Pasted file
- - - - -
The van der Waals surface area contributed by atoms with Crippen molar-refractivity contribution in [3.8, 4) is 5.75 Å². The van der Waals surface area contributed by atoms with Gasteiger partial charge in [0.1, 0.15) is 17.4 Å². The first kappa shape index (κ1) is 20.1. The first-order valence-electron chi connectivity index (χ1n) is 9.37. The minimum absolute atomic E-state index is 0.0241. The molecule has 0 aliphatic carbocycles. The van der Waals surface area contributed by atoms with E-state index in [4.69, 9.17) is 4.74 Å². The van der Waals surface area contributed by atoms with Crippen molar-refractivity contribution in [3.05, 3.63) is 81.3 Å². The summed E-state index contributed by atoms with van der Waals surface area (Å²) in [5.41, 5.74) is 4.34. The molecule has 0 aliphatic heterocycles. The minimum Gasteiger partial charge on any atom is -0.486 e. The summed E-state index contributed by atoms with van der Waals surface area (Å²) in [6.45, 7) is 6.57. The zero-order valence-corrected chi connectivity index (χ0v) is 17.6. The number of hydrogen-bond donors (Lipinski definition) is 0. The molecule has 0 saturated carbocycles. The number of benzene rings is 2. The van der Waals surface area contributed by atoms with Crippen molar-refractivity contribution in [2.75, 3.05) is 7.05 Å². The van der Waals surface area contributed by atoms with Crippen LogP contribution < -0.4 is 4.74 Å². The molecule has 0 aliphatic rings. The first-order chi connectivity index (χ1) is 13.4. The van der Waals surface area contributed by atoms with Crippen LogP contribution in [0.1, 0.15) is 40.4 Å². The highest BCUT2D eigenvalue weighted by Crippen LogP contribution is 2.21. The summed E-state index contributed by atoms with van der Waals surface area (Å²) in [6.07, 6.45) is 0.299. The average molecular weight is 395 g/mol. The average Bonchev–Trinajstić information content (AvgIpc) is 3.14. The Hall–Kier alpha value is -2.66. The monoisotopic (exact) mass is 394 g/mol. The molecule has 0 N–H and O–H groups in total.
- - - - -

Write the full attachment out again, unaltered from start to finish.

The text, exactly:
The van der Waals surface area contributed by atoms with Crippen molar-refractivity contribution in [3.8, 4) is 5.75 Å². The van der Waals surface area contributed by atoms with Gasteiger partial charge in [0.1, 0.15) is 17.4 Å². The first kappa shape index (κ1) is 20.1. The first-order valence-electron chi connectivity index (χ1n) is 9.37. The minimum absolute atomic E-state index is 0.0241. The molecule has 0 aliphatic carbocycles. The van der Waals surface area contributed by atoms with E-state index in [4.69, 9.17) is 4.74 Å². The van der Waals surface area contributed by atoms with Crippen molar-refractivity contribution in [3.05, 3.63) is 81.3 Å². The summed E-state index contributed by atoms with van der Waals surface area (Å²) in [5.41, 5.74) is 4.34. The molecule has 0 aliphatic heterocycles. The minimum Gasteiger partial charge on any atom is -0.486 e. The summed E-state index contributed by atoms with van der Waals surface area (Å²) in [6.45, 7) is 6.57. The zero-order valence-corrected chi connectivity index (χ0v) is 17.6. The number of hydrogen-bond donors (Lipinski definition) is 0. The molecule has 0 saturated carbocycles. The number of benzene rings is 2. The van der Waals surface area contributed by atoms with Crippen molar-refractivity contribution in [2.75, 3.05) is 7.05 Å². The van der Waals surface area contributed by atoms with Crippen LogP contribution < -0.4 is 4.74 Å². The molecule has 0 aliphatic rings. The first-order chi connectivity index (χ1) is 13.4. The van der Waals surface area contributed by atoms with Crippen LogP contribution in [0.1, 0.15) is 40.4 Å². The highest BCUT2D eigenvalue weighted by Crippen LogP contribution is 2.21. The summed E-state index contributed by atoms with van der Waals surface area (Å²) in [6.07, 6.45) is 0.299. The average molecular weight is 395 g/mol. The average Bonchev–Trinajstić information content (AvgIpc) is 3.14. The Hall–Kier alpha value is -2.66. The monoisotopic (exact) mass is 394 g/mol. The molecule has 0 N–H and O–H groups in total.